Total RNA Extraction and cDNA Synthesis

The total RNA was extracted from a gill sample using Tri Reagent™(Sigma-Aldrich Co., St. Louis, MO, USA), and purified using the Qiagen RNeasy Mini Kit (Qiagen GmbH, Hilden, Germany). RNA was quantified spectrophotometrically using a BioSpec-nano (Shimadzu, Tokyo, Japan) and RNA integrity assessed electrophoretically before storing at −80°C. A ratio 28S/18S rRNA was used to gauge the RNA integrity, while the absorbance ratio of A260/A280 was used to assess the purity of RNA and a ratio of ~2.0 was regarded as highly purified RNA. First strand cDNA was synthesized from 4 μg of total RNA using oligo(dT)18 primer and the RevertAid™ first strand cDNA synthesis kit (Fermentas International Inc., Burlington, ON, Canada).

Polymerase Chain Reaction (PCR)

Partial sequences of aqp1 and aqp3 were obtained from the gills of P. annectens using gene-specific primers (Table 1). PCR was performed using Dreamtaq polymerase (Fermentas International Inc.), according to the manufacturer's instructions. The thermal cycling conditions were 95°C for 3 min, followed by 40 cycles of 95°C for 30 s, 60°C for 30 s, 72°C for 2 min, and a final extension of 72°C for 10 min. PCR products were separated by gel electrophoresis and the band of the correct molecular mass was excised and purified by FavorPrep™ Gel Purification Mini Kit (Favorgen Biotech Corp., Ping Tung, Taiwan) according to the manufacturer's instructions. Sequencing was performed using BigDye® Terminator v3.1 Cycle Sequencing Kit (Life Technologies Corporation, Carlsbad, California) and sequenced using the 3130XL Genetic Analyzer (Life Technologies Corporation).

TABLE 1
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Table 1. Primers used for PCR, RACE, and qPCR of aquaporin 1 (aqp1) and aquaporin 3 (aqp3) from the gills of Protopterus annectens.

Rapid Amplification of cDNA Ends (RACE)

Total RNA (1 μg) isolated from the gills of P. annectens was reverse transcribed into 5′-RACE-Ready cDNA and 3′-RACE-Ready cDNA using SMARTer™ RACE cDNA Amplification kit (Clontech Laboratories, Mountain View, CA, USA). RACE-PCR was performed using Advantage® 2 PCR kit (Clontech Laboratories), with gene-specific RACE primers (Table 1), designed based on partial cDNA sequences of aqp1 and aqp3 to generate the 5′ and 3′ cDNA fragments, respectively. The cycling conditions were 30 cycles of 94°C for 30 s, 65°C for 30 s, and 72°C for 4 min. RACE-PCR products were separated using gel electrophoresis, purified, and sequenced. Multiple sequencing was performed in both directions to obtain the full coding sequence. Sequence assembly and analysis were performed using Bioedit v7.1.3 (Hall, 1999). The complete coding cDNA sequences of aqp1 and aqp3 obtained from the gills of P. annectens have been deposited into Genbank with accession number KX494980 and KX494981, respectively.

Deduced Amino Acid Sequences and Dendrogramic Analyses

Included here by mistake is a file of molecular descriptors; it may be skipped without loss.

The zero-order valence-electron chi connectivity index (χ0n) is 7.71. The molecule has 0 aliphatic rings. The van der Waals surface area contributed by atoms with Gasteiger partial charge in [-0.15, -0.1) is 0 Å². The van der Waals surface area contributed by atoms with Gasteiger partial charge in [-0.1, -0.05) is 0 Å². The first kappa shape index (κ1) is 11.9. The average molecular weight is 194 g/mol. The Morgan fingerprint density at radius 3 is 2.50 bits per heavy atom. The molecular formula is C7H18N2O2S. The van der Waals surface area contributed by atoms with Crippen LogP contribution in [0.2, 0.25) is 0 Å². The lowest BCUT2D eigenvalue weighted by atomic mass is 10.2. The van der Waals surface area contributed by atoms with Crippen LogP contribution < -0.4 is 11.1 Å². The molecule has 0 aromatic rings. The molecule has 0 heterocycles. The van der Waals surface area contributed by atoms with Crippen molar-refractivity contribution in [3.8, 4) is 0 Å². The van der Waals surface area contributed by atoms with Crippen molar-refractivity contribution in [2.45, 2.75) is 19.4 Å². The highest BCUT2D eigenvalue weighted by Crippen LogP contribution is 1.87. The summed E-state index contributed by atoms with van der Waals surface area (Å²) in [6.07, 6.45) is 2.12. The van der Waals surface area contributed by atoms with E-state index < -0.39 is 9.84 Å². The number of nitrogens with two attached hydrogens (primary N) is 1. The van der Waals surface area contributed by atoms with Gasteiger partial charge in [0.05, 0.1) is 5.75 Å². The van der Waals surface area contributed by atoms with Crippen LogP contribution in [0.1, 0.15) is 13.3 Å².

The Aqp1 and Aqp3 amino acid sequences were deduced from the corresponding nucleotide sequence using the ExPASy Proteomic server (http://web.expasy.org/translate/). The amino acid sequence was aligned and compared with selected Aqp1/AQP1 or Aqp3/AQP3 from various animal species using BioEdit. The transmembrane domains of Aqp1 or Aqp3 of P. annectens were identified using MEMSAT3 & MEMSAT-SVM provided by PSIPRED protein structure prediction server (http://bioinf.cs.ucl.ac.uk/psipred/; McGuffin et al., 2000). Potential phosphorylation sites were identified using NetPhos 2.0, and potential N-glycosylation sites were identified using NetNGlyc 1.0.

The sequences of Aqp1 and Aqp3 were aligned using ClustalX2, and the dendrograms of Aqp1/AQP1 and Aqp3/AQP3 were constructed through maximum likelihood analyses. Using ModelGenerator v0.85 (Keane et al., 2006), LG (Le and Gascuel, 2008) model was determined to be the best-fitting evolutionary model under the Akaike Information Criterion for the dendrograms of Aqp1/AQP1 and Aqp3/AQP3. The maximum likelihood analyses were run using RaxML v8.2.5 (Stamatakis, 2014) with 1000 bootstraps. Trees were determined to have converged after 500 and 650 replicates by the bootstrap convergence criterion for the dendrogram of Aqp1/AQP1 and Aqp3/AQP3, respectively. The accession numbers of selected amino acid sequences of Aqp1/AQP1 and Aqp3/AQP3 (from GenBank) used in the dendrogramic analysis are presented in Tables S1 and S2.

Gene Expression in Various Tissue/Organs

PCR was performed to determine qualitatively the mRNA expression of aqp1 or aqp3 in the eye, brain, gill, heart, liver, spleen, pancreas, gut, kidney, lung, muscle, and skin of P. annectens using gene-specific qPCR primers (Table 1). Each PCR was carried out in a total volume of 10 μl using Dreamtaq polymerase (Fermentas International Inc.) with thermal cycling conditions: 95°C for 3 min, followed by 30 cycles of 95°C for 30 s, 55°C for 30 s, 72°C for 30 s, and a final extension of 72°C for 10 min. PCR products were then separated by electrophoresis in 2% agarose gel.

qPCR

The method of absolute quantification with reference to a standard curve was adopted in this study, as it was essential to compare the mRNA expression levels of aqp1 and aqp3 in the gills of P. annectens. While relative quantitation methods produce fold-change data, they do not facilitate the comparison of gene expression levels. Moreover, relative quantification requires the incorporation of a reference gene, the expression of which is unaffected by the experimental conditions, but we had difficulties in identifying such a gene as substantial transcriptional changes occur in the gills of P. annectens during the three phases of aestivation.